Modern libertarianism–probably the most logical approach to governance–also fails to unite people very strongly, because it describes a negative. Compare “the virtues of selfishness” to “All Men are created equal…[and]…are endowed by their Creator with certain unalienable rights; that among these are life, liberty, and the pursuit of happiness”. Both describe the same thing, essentially, yet Jefferson’s argument posits a noble Man.

Sidebar: I think this is the reason for Jefferson’s ascendance over Adams. Adams was probably a better President, a nobler man, maybe even a better human being than Jefferson, but Jefferson set the gold standard in appealing to our better nature. Adams was wary of us, Jefferson told us we were better than anyone had let on before.

God, in His various forms, unites people in much the way Santa Claus unites children: There’s a guy out there watching and judging your every move. This works because it’s true, because minimally you–your Inner Jefferson, if you like–are watching and judging your every move.

In summary, God isn’t necessary, but you need something huge–and there has to be some truth. Consider Selma and the Civil Rights Movement: Something huge has to be behind you if you’re going to stand up to the awesome power of the State. (See? The State knew the Church was trouble!)

3) do the Unitarian Universalists have the answer to #2? If so, why aren’t they more successful? In terms of membership numbers, or any other objective measurement.

Oh, I think the other major part of binding that’s necessary is missing with UUs: Sacrifice. Religions require sacrifice. Time. Money. Food. Sex. Public approval. It costs something to be Jewish. If you’re born Jewish, you carry that potential sacrifice with you all the time, even if you renounce the faith. If you practice the faith seriously, there are all kinds of things you can do, you can’t do, etc.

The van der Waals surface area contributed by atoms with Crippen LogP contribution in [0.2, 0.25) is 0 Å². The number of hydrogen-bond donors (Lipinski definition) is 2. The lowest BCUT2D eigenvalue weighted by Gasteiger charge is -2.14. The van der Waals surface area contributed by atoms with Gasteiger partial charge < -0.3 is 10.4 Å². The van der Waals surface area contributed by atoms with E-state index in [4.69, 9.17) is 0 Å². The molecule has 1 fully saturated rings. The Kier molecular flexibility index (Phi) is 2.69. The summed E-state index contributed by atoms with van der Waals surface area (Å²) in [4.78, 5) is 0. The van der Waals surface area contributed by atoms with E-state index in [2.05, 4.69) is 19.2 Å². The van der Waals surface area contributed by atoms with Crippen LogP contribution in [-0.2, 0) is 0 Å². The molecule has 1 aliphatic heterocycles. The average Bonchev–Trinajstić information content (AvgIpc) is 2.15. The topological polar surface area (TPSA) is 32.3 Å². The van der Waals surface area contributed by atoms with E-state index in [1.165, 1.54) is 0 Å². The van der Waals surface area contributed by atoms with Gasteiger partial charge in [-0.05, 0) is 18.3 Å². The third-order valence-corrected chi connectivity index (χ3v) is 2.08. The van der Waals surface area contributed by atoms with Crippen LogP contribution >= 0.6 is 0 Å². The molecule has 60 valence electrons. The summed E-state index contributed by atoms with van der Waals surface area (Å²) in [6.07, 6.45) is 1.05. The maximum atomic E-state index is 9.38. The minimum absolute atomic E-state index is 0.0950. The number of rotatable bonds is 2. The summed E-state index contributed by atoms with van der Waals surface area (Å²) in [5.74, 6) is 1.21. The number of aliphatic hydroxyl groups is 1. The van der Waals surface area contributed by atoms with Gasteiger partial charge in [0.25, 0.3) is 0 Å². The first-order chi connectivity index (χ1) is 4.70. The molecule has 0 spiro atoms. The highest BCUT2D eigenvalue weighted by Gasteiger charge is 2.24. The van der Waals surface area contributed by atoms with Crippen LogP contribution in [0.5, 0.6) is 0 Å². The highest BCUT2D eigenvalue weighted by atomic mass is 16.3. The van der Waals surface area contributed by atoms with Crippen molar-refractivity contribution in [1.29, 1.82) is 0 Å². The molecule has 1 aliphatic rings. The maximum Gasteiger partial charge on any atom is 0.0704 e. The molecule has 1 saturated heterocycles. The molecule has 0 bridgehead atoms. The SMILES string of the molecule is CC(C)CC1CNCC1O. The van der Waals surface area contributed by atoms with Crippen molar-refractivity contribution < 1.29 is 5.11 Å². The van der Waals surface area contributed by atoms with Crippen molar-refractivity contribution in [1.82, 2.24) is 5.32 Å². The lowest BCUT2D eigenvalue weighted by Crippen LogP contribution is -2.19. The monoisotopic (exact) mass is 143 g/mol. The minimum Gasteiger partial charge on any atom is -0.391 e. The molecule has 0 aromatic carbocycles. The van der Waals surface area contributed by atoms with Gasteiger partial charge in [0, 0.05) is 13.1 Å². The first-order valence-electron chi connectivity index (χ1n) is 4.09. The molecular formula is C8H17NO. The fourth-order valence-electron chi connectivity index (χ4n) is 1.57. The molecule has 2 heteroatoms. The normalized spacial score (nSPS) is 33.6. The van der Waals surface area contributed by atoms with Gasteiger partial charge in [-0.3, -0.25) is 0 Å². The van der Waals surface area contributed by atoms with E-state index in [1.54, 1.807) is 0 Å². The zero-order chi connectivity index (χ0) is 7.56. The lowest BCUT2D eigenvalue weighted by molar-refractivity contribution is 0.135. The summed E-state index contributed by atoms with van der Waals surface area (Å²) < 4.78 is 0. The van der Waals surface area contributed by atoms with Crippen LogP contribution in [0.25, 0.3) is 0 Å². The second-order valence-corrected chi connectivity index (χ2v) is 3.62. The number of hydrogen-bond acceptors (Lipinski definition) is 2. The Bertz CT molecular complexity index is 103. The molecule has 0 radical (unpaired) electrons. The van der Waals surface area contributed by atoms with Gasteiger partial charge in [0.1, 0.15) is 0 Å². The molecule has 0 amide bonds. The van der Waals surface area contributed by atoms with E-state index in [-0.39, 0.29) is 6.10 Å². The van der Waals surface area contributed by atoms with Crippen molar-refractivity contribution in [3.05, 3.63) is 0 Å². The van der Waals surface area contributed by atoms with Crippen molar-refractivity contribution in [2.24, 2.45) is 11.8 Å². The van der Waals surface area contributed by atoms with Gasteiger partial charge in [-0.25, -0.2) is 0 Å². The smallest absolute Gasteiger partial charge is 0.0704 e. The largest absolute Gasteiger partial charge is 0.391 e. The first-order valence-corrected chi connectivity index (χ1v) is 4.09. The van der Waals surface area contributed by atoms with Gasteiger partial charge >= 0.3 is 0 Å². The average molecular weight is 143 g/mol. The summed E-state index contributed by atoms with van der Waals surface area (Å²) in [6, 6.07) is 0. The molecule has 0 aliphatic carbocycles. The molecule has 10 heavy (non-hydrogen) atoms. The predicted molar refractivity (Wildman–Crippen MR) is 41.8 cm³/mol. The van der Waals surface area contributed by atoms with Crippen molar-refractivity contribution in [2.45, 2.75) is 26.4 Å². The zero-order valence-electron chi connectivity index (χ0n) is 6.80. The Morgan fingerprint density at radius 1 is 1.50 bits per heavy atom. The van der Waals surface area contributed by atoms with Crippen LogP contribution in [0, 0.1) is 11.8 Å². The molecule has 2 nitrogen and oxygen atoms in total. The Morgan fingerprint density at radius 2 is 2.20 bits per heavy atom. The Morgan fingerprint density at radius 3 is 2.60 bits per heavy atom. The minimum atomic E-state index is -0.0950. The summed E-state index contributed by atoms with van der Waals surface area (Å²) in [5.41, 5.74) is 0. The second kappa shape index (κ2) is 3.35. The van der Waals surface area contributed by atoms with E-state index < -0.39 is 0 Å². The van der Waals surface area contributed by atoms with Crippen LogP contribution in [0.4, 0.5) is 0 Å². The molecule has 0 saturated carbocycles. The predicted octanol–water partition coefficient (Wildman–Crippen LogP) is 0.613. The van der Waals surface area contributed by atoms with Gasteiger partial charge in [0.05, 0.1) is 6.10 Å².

The modern attitude is “Why do I need all this? Does God really care if I keep my foreskin and eat ham sandwiches?” Thus completely missing the point. If you want to believe that a particular faith is right, you can without any other fuss. But you’re not a member of a religion till you make the necessary sacrifices.

Most religions deal with severe persecution. Christians with their lions. Jews with, well, practically everyone. The Druze are so secret, even they don’t know what they believe. What do UUs sacrifice? Not only have they no Big Idea, they have no shared sacrifice.

Look at evangelicals: At some level, they’re responsible for the soul of every living human. What are Unitarians responsible for? (You can translate this to the marriage debate pretty easily.)

This also explains why disbelief doesn’t diminish religion. Even if you’re an atheist, you can appreciate religion and what it does. Religious people are usually happy to share their experiences and welcome you in. You can fight alongside them in righteous causes. And the question of whether you are a True Believer is entirely separate from the actual practice of religion. (Consider me the anti-Bill Maher.)

4) Would you like to keep the tone of The Bit Maelstrom a little lighter than this? If so, feel free to delete this comment, I won’t mind a bit. (Won’t mind a bit! Hah! And I say things about Larry Niven’s prose style being telegraphic, when I do it myself all the time.)

You know, I tend to ramble, and I can go on for days about this stuff, which is why I tend to avoid it. I find it fascinating, but pointless without an interested listener.